The History of sabbatical and sabbath: Take a Break
We tend to think of sabbatical in academic terms, as a school year free from teaching duties that can be devoted to research, travel, and writing. Traditionally, this occurs every seventh year. Because of this scholarly context, we may easily miss what is hiding in plain sight: that sabbatical is related to Sabbath, which refers to the Biblical day of rest, or the seventh day. We trace the origins of both sabbatical and Sabbath to the Greek word sabbaton. Sabbaton itself traces to the Hebrew word shabbāth, meaning “rest.”
The Old Testament refers to God’s “day of rest” most famously in Genesis, but Sabbath referring to an entire year of rest is mentioned in Leviticus (25:3-5):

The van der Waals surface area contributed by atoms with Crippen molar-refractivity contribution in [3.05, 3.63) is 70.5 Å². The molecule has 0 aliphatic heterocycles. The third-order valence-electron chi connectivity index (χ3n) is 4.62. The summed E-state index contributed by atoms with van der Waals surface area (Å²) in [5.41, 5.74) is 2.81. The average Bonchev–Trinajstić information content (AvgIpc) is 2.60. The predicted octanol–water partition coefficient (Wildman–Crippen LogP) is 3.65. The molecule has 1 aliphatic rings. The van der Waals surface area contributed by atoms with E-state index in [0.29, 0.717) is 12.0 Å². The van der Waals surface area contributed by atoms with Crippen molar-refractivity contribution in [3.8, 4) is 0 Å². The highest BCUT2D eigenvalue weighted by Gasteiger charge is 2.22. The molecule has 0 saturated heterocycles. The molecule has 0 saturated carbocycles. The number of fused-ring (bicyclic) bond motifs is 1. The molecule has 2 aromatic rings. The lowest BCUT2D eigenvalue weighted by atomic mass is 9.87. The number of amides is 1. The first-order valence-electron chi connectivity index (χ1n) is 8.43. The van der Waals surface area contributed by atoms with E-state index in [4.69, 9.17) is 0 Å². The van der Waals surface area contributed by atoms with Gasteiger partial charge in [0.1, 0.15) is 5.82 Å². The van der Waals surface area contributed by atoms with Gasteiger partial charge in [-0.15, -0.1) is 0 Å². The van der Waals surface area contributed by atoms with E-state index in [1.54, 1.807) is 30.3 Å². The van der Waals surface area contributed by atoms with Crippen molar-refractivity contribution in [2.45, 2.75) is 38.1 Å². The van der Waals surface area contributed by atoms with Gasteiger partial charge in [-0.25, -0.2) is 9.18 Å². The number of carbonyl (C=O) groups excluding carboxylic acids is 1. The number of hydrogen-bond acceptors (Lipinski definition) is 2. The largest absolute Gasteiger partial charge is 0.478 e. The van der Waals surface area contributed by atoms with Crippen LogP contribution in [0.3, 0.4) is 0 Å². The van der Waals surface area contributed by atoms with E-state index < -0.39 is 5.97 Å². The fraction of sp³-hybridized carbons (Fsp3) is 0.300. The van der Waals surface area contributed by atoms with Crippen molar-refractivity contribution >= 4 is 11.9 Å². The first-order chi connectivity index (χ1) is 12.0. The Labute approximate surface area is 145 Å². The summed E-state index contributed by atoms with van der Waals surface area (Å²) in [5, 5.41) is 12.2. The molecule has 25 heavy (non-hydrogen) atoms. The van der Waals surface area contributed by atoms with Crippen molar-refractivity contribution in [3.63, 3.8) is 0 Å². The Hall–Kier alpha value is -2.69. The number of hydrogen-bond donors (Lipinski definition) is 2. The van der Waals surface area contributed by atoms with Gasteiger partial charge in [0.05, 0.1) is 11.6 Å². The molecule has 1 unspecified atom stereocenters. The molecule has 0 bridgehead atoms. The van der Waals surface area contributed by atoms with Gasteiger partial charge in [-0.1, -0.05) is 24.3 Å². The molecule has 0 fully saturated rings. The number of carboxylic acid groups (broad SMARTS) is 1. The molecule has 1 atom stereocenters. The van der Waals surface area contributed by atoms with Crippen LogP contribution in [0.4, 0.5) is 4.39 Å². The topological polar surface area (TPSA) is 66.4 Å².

Six years thou shalt sow thy field, and six years thou shalt prune thy vineyard, and gather in the fruit thereof;
But in the seventh year shall be a sabbath of rest unto the land, a sabbath for the LORD: thou shalt neither sow thy field, nor prune thy vineyard.
That which groweth of its own accord of thy harvest thou shalt not reap, neither gather the grapes of thy vine undressed: for it is a year of rest unto the land.
Sabbatical is also used as an adjective to refer specifically to the rules governing the observance of the Sabbath, as in “sabbatical laws.”
Origin and Etymology of sabbath
First Known Use: before 12th centurySee Words from the same year
SABBATH Defined for Kids
Definition of Sabbath for Students
- Jews observe the Sabbath from Friday evening to Saturday evening.
Seen and Heard
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